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Doppler shift during S-band test

Doppler shift during S-band test

Date: 03 February 2000
Satellite: Cassini-Huygens
Copyright: ESA

The principle of the test is to send from the Goldstone DSN station a radio signal at either of the two S-band frequencies of the Huygens relay link (nominally 2040 and 2098 MegaHertz). Frequently the transmitted signal had to be adjusted such that the frequency of the received signal would match the one that will be received by the Orbiter's HGA during the Probe's descent in Titan's atmosphere. As everything moves with respect to each other (the spacecraft, Titan, the Earth) there are a number of different contributions to the total Doppler shift. During the Probe mission, the relative distance between the Probe and the Orbiter will be decreasing at the rate of 5.65 kms-1 (the Orbiter velocity with respect to Titan). This will induce a positive (received frequency increase) Doppler shift of about 38 kHz on the 2 gigahertz signal. During the S-band tests, the Cassini/Huygens spacecraft moves away from the Earth at about 40 kms-1 and the Earth rotation induces an additional differential velocity between the spacecraft and the ground station. It all amounts to an average negative (received frequency decrease) of about 260 kilohertz on chain A at 2040 Megahertz and 268 kilohertz on chain B at 2098 megahertz. During the whole duration of the test, the Doppler shift varies by about ± 2 kilohertz.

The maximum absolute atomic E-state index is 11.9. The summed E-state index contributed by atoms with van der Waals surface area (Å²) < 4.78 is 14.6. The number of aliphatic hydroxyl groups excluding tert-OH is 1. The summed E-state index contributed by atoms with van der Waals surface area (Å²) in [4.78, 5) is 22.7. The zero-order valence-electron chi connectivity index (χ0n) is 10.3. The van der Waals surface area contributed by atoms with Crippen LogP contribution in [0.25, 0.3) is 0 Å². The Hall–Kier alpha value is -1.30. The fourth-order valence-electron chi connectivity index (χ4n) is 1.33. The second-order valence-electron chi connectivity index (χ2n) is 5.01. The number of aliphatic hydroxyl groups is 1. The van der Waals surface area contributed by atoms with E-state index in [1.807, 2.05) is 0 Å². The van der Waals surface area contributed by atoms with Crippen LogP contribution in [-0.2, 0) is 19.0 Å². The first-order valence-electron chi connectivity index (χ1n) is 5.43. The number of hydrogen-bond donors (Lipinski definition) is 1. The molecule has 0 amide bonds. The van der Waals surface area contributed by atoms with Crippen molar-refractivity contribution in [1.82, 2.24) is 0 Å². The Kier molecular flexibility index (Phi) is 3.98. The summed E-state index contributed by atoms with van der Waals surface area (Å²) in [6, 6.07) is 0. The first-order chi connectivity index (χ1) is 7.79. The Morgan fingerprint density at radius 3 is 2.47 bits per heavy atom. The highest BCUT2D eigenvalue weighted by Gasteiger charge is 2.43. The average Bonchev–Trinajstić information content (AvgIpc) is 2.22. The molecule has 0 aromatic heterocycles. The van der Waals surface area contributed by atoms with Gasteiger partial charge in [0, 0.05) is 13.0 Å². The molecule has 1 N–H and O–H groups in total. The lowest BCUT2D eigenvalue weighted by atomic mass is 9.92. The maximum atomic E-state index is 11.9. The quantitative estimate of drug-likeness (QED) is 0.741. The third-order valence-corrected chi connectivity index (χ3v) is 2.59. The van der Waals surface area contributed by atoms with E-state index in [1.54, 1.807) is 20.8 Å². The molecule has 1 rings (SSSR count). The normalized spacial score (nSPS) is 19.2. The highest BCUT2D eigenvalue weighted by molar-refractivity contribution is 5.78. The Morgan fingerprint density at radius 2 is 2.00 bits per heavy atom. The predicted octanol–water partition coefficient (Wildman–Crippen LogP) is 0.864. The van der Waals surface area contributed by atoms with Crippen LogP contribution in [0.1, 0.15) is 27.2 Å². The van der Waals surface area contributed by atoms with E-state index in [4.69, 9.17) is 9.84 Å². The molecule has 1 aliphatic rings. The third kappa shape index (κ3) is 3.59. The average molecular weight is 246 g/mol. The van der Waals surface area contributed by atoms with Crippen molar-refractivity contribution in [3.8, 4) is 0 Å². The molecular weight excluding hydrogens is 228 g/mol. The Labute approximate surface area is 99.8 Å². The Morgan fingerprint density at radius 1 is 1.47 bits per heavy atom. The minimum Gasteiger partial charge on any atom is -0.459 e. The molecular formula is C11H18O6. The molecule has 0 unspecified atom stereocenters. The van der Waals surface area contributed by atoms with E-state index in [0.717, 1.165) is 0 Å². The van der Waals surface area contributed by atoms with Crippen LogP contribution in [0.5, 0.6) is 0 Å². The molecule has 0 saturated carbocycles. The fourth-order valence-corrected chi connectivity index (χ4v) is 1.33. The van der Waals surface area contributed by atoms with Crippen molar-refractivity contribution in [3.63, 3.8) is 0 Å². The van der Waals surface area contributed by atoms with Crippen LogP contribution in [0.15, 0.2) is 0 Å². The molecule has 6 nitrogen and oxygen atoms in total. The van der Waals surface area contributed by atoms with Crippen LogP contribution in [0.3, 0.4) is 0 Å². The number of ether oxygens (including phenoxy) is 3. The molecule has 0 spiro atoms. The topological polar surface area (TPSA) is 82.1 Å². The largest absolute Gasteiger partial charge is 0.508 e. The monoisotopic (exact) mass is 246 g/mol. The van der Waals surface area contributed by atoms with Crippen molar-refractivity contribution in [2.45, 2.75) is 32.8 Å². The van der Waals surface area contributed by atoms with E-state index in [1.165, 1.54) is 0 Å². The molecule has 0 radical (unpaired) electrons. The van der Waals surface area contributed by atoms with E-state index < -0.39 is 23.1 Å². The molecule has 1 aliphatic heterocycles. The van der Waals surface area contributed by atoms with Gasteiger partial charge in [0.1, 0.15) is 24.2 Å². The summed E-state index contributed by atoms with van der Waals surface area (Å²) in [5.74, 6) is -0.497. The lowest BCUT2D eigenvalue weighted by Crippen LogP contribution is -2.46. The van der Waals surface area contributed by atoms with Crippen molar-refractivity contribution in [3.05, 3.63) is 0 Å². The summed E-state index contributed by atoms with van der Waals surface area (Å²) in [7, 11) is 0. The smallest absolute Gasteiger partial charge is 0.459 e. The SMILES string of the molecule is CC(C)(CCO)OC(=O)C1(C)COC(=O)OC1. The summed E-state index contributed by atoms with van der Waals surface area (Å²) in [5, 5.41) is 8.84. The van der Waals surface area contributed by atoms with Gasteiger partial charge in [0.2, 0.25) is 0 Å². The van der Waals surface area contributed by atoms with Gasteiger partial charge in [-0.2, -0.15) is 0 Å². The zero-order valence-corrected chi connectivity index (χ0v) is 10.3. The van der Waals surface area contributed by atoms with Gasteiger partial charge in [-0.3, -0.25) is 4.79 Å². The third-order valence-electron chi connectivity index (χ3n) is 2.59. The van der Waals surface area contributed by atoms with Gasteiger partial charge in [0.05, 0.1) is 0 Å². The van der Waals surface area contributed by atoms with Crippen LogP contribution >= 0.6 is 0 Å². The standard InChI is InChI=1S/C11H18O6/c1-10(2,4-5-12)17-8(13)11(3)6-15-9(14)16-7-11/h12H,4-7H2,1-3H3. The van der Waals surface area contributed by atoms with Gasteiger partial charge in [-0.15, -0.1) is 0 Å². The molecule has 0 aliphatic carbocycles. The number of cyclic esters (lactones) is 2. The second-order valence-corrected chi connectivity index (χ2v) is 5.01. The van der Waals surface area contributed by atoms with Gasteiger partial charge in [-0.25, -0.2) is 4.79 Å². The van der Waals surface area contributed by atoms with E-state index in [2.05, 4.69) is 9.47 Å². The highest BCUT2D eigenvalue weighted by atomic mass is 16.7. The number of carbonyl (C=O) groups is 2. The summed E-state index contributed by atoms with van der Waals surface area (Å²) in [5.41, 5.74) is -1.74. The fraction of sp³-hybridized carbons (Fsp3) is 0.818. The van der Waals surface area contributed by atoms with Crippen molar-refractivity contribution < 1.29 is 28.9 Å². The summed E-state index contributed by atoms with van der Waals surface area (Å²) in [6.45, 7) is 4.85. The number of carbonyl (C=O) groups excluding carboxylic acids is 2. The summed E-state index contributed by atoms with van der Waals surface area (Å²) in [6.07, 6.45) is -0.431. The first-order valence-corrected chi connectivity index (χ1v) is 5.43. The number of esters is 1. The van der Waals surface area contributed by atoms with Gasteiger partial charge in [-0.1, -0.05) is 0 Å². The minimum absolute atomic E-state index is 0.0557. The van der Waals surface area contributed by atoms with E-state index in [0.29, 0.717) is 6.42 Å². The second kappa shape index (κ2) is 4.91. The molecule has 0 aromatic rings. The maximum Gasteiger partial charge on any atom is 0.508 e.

Last Update: 1 September 2019
7-Dec-2023 13:22 UT

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